India does not play in the FIFA World Cup, which is held in Qatar. Still, the Indian fans in the host country are hard to ignore.
That’s not surprising. Nearly 750,000 Indians (pdf) live in Qatar with around 3 million inhabitants. Then there are the visitors.
For example, Naaji Noushia 33-year-old housewife and mother of five from the southern Indian town of Mahe, has traveled 2,973 road kilometers to compete in the World Cup since October 15.
Other Indians like them also spend money, but on plane tickets. That Demand for private jets from India to Qatar is at an all-time high. What’s more, thousands of their relatively meager earnings are spent on tickets.
What about India’s love of football?
India, which will be the world’s most populous nation in 2023 with more than 1.4 billion people, has the numbers on its side to boast a distinct fanbase.
But overall the country is not crazy about football. It holds the 106th place among the 200 FIFA teams. India’s staple has always been cricket.
In some parts of the country, however, traditionally everything revolves around the beautiful game. These include West Bengal on the east and Goa on the west coast.
And then there is Kerala.
Outside of their home countries, Brazil, Argentina and Portugal may have some of their most devoted fans in this southern Indian coastal state.
From team specific food counters at weddings to gigantic cut outs of players set up in the countryside to also light violence– everything happens in Kerala on behalf of star teams.
The World Cup in Qatar is all the more special.
With India nowhere near hosting an event like this in at least a few decades, for many from Kerala it’s the most obvious and easiest chance to experience the adrenaline rush. Because Qatar is a second home for many of them.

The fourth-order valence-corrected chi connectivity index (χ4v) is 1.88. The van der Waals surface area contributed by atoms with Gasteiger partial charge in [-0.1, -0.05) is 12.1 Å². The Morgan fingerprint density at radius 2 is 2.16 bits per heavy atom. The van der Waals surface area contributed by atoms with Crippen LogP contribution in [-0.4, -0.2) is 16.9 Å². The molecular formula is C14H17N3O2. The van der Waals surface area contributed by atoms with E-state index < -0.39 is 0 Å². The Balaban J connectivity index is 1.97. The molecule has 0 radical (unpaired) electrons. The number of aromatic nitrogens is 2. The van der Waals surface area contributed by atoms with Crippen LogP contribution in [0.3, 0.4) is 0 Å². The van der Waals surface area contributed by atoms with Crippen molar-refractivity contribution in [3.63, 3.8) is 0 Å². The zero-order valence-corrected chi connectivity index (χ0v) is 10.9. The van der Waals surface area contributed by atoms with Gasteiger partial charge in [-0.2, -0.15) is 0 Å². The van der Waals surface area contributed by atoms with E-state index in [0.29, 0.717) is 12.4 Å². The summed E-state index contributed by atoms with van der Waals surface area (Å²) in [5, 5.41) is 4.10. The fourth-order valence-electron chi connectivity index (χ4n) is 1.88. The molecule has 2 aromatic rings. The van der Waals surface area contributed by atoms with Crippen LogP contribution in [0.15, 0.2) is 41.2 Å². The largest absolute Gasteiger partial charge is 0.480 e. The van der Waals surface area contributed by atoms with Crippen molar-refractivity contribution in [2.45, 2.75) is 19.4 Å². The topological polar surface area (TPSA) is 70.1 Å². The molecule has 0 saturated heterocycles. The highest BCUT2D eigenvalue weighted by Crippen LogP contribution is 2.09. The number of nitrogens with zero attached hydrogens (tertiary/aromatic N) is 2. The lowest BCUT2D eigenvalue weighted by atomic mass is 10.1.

Of Kerala’s 35 million inhabitants 300,000 are in Qatar. Thousands of them have also been part of World Cup-related projects, including building stadiums.
Nishad Azeem is a second generation Indian expat in the Gulf nation. His company Coastal Qatar has installed 350,000 seats in six such facilities, supplied secondary steel for some and built 2,000 toilet stalls and players’ dressing rooms. mint reported.
The Indian presence is therefore felt strongly elsewhere, according to Mint, from music to food and other areas of entertainment. One of them even helped open around 60 food stalls in a stadium.
The Indian fans controversy
The overwhelming presence of Indians in Qatar has also caused problems for the World Cup organizers. “Paid Indian fans” allegedly organized rallies in Doha ahead of the event to rally support for the host country.
Nasser Al Khate, CEO of World Cup 2022, rejected the claims.
“They are mainly from the Indian community (in Qatar) and particularly from southern India. I know soccer is the number one sport in Kerala. Everyone thinks cricket is the number one sport, but football is actually the number one sport there,” he said.